Daniel Constantine Marino, Jr. is the greatest quarterback in the history of football to have never won a Super Bowl.
Born in Pittsburgh, Pennsylvania on September 15, 1961 as the oldest of three children born into an Italian-Polish family, the family lived in the South Oakland neighborhood where his father delivered newspapers for the Pittsburgh Post-Gazette. Dan attended Central Catholic High School in Pittsburgh, an all-boys Catholic college preparatory school, and played baseball and football for the Vikings. Like fellow Central Catholic alum “Sudden” Sam McDowell, he was a dominant pitcher. The Kansas City Royals thought he was so good that they selected him in the 4th round of the 1979 amateur draft. He was also named to the Parade All-American football team along with future NFL Hall of Famers John Elway [Daily Dose, June 26] and Eric Dickerson. Marino chose football over baseball and accepted a scholarship to the University of Pittsburgh, where he earned the starting quarterback job part way into his freshman year and led the Panthers to an 11-1 record and a 16-10 victory over Arizona in the Fiesta Bowl. Pitt went 11-1 in his sophomore season and ended the year ranked #2 in the nation after walloping South Carolina, 37-9, in the Gator Bowl. In 1981, Marino’s junior year, Pitt was ranked # 1 most of the season and went 11-1 after a last-minute win over Georgia, 24-20, in the Sugar Bowl to finish the year ranked #4. Marino finished fourth in the voting for Heisman Trophy that year and had now led Pitt to 33 wins against 3 losses and Top Five finishes in his first three college seasons. His senior season was disappointing, as Pitt finished 9-3, including losses in their final two games of the year to fall to # 10 in the rankings. He finished his four college seasons with 7,905 passing yards, 74 touchdowns and 64 interceptions and rumors of drug use began to surface.
The 1983 NFL Draft featured what has come to be known as the “quarterback class of 1983”, as six signal callers were taken in the first round, an unusually high number. Of these, four played in the Super Bowl, four played in the Pro Bowl and three have been inducted into the Pro Football Hall of Fame. Dan Marino was considered at the top of this class but, due to the drug rumors, he was the sixth quarterback selected when the Miami Dolphins took him with the 27th overall pick. He was also the first draft pick in the history of the now-defunct United States Football League when he was selected by the Los Angeles Express. Marino chose the NFL and was given his first start in Week 6 of his rookie year, becoming an instant success in leading the AFC in passing, playing in the Pro Bowl and being named NFL Rookie of the Year. The following year was the best of his career, as he broke six NFL records, including most TD passes  and passing yards [5,084] as the Dolphins finished 14-2. Marino threw for an AFC Championship Game record 421 yards and 4 TDs in a win over Pittsburgh, both of which stand today, setting up a Super Bowl showdown against Joe Montana and the San Francisco 49ers, who finished the season 15-1. The Dolphins lost, 38-16, in what would the only Super Bowl appearance of Mr. Marino’s 17 year NFL career. He was named MVP, All-Pro and Player of the Year for the 1984 season. The following year, he put the only blemish on the otherwise-perfect record of the Super Bowl champion Chicago Bears and led Miami to the AFC Championship game, which they lost to New England. He would guide the Dolphins to the playoffs seven more times in his career but the title always eluded him.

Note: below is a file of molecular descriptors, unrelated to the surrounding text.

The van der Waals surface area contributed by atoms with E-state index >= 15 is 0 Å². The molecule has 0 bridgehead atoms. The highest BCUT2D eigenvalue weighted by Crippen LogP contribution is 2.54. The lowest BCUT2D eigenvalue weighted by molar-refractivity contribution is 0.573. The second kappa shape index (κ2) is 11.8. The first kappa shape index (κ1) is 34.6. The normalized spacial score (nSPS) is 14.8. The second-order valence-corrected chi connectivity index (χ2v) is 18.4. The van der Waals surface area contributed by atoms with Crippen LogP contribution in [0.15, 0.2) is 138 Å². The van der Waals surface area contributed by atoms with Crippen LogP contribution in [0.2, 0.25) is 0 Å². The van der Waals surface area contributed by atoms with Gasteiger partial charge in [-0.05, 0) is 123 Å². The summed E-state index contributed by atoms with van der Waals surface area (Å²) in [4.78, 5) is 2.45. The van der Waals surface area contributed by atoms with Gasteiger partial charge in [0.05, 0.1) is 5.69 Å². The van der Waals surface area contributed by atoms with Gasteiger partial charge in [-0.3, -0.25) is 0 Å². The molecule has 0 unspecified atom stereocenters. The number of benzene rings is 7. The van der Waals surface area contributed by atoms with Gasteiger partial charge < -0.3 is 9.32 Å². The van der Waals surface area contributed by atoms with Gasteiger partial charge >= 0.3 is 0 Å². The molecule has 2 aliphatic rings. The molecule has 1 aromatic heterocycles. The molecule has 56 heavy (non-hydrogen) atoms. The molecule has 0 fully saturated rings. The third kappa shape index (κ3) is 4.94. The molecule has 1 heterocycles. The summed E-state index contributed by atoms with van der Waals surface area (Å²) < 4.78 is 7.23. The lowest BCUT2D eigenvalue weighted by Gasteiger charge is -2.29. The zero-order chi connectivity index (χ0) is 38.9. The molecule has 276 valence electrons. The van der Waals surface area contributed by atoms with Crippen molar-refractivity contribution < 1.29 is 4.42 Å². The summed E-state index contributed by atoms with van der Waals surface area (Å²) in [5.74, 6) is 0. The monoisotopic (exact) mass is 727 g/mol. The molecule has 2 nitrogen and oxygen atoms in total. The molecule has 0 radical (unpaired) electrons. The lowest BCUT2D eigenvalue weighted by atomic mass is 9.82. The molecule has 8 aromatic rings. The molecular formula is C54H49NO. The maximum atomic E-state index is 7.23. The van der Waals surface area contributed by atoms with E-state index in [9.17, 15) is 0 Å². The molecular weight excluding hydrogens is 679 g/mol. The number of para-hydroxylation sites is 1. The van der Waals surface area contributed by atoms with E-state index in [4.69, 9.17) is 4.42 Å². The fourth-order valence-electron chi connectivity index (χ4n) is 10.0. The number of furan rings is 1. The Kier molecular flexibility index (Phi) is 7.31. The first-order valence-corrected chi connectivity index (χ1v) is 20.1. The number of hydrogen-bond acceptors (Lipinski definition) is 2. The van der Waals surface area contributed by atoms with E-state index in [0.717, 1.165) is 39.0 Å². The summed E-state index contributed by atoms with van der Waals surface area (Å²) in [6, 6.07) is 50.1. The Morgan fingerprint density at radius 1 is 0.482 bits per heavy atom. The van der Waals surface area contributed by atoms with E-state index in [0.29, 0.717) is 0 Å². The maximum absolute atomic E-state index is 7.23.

Dan Marino had one of the quickest releases and strongest arms of any quarterback ever to play the position. He led Miami to the playoffs in 10 of his 17 seasons and set 31 team records. At the time of his retirement in 1999, he tied or held over 47 NFL records and still holds over a dozen of them today. He started in 240 NFL games and has thrown for over 400 yards per game more times than any player in history. Twelve times the Dolphins voted him team MVP and he has had his # 13 jersey retired by the University of Pittsburgh and the Dolphins. Mr. Marino was elected into the College Football Hall of Fame in 2002 and Pro Football Hall of Fame in 2005. NFL.com rated him the #25 player of all time in 2009.
On this date in 1986, 8 days shy of his 25th birthday, Dan Marino threw his 100th career touchdown pass, the fastest to that mark in NFL history, in a 50-28 loss to the San Diego Chargers. “Dante” was 23-36 for 290 yards with 3 TDs and no interceptions in the game.